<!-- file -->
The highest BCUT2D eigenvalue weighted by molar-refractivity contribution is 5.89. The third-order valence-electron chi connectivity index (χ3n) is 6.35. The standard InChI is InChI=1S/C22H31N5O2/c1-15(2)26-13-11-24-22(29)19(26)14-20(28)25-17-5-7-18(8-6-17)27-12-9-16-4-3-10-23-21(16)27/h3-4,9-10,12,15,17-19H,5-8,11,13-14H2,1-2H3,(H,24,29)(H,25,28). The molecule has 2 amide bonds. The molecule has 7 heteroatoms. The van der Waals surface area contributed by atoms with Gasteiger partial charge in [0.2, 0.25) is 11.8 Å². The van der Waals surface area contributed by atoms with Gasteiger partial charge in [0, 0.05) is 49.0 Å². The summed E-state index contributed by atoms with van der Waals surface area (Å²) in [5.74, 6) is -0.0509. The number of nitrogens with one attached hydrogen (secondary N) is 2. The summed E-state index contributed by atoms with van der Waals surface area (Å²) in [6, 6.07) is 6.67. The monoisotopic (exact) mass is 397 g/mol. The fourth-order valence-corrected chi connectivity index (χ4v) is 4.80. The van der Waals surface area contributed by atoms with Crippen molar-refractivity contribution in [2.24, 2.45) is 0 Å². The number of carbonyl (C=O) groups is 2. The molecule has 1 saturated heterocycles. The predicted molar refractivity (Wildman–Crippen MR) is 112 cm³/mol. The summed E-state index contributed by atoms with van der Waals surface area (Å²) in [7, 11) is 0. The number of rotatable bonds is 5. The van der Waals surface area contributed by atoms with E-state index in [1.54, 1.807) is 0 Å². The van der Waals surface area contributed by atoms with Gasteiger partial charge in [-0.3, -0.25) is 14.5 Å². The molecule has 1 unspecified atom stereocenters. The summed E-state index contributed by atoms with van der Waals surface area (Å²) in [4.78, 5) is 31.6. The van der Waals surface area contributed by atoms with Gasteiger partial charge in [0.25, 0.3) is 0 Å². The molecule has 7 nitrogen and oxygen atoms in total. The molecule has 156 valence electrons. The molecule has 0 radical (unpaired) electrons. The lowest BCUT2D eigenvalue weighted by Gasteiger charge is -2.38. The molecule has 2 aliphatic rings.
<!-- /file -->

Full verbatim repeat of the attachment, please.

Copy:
The highest BCUT2D eigenvalue weighted by molar-refractivity contribution is 5.89. The third-order valence-electron chi connectivity index (χ3n) is 6.35. The standard InChI is InChI=1S/C22H31N5O2/c1-15(2)26-13-11-24-22(29)19(26)14-20(28)25-17-5-7-18(8-6-17)27-12-9-16-4-3-10-23-21(16)27/h3-4,9-10,12,15,17-19H,5-8,11,13-14H2,1-2H3,(H,24,29)(H,25,28). The molecule has 2 amide bonds. The molecule has 7 heteroatoms. The van der Waals surface area contributed by atoms with Gasteiger partial charge in [0.2, 0.25) is 11.8 Å². The van der Waals surface area contributed by atoms with Gasteiger partial charge in [0, 0.05) is 49.0 Å². The summed E-state index contributed by atoms with van der Waals surface area (Å²) in [5.74, 6) is -0.0509. The number of nitrogens with one attached hydrogen (secondary N) is 2. The summed E-state index contributed by atoms with van der Waals surface area (Å²) in [6, 6.07) is 6.67. The monoisotopic (exact) mass is 397 g/mol. The fourth-order valence-corrected chi connectivity index (χ4v) is 4.80. The van der Waals surface area contributed by atoms with Crippen molar-refractivity contribution in [2.24, 2.45) is 0 Å². The number of carbonyl (C=O) groups is 2. The molecule has 1 saturated heterocycles. The predicted molar refractivity (Wildman–Crippen MR) is 112 cm³/mol. The summed E-state index contributed by atoms with van der Waals surface area (Å²) in [7, 11) is 0. The number of rotatable bonds is 5. The van der Waals surface area contributed by atoms with E-state index in [1.54, 1.807) is 0 Å². The van der Waals surface area contributed by atoms with Gasteiger partial charge in [-0.3, -0.25) is 14.5 Å². The molecule has 1 unspecified atom stereocenters. The summed E-state index contributed by atoms with van der Waals surface area (Å²) in [4.78, 5) is 31.6. The van der Waals surface area contributed by atoms with Gasteiger partial charge in [0.25, 0.3) is 0 Å². The molecule has 7 nitrogen and oxygen atoms in total. The molecule has 156 valence electrons. The molecule has 0 radical (unpaired) electrons. The lowest BCUT2D eigenvalue weighted by Gasteiger charge is -2.38. The molecule has 2 aliphatic rings.